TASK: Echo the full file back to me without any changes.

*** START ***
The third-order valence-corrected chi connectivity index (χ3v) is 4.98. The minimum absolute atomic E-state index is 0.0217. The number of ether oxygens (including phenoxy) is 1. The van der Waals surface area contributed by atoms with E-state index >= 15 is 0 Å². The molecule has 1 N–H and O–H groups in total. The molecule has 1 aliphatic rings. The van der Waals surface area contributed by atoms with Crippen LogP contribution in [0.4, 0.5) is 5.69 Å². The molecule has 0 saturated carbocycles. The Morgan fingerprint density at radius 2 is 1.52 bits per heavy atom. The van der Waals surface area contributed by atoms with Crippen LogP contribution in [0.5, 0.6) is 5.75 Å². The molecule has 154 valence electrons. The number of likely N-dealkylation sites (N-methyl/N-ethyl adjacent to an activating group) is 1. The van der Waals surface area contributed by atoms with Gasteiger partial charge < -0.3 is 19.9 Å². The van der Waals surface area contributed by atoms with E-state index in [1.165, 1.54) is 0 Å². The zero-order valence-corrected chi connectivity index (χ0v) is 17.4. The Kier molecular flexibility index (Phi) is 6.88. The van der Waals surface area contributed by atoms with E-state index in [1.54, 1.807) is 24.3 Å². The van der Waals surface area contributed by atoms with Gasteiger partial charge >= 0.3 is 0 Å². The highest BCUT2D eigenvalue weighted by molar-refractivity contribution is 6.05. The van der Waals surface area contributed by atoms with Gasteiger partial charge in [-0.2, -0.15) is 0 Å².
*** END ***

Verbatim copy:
The third-order valence-corrected chi connectivity index (χ3v) is 4.98. The minimum absolute atomic E-state index is 0.0217. The number of ether oxygens (including phenoxy) is 1. The van der Waals surface area contributed by atoms with E-state index >= 15 is 0 Å². The molecule has 1 N–H and O–H groups in total. The molecule has 1 aliphatic rings. The van der Waals surface area contributed by atoms with Crippen LogP contribution in [0.4, 0.5) is 5.69 Å². The molecule has 0 saturated carbocycles. The Morgan fingerprint density at radius 2 is 1.52 bits per heavy atom. The van der Waals surface area contributed by atoms with Crippen LogP contribution in [0.5, 0.6) is 5.75 Å². The molecule has 154 valence electrons. The number of likely N-dealkylation sites (N-methyl/N-ethyl adjacent to an activating group) is 1. The van der Waals surface area contributed by atoms with Gasteiger partial charge < -0.3 is 19.9 Å². The van der Waals surface area contributed by atoms with E-state index in [1.165, 1.54) is 0 Å². The zero-order valence-corrected chi connectivity index (χ0v) is 17.4. The Kier molecular flexibility index (Phi) is 6.88. The van der Waals surface area contributed by atoms with E-state index in [1.54, 1.807) is 24.3 Å². The van der Waals surface area contributed by atoms with Gasteiger partial charge >= 0.3 is 0 Å². The highest BCUT2D eigenvalue weighted by molar-refractivity contribution is 6.05. The van der Waals surface area contributed by atoms with Gasteiger partial charge in [-0.2, -0.15) is 0 Å².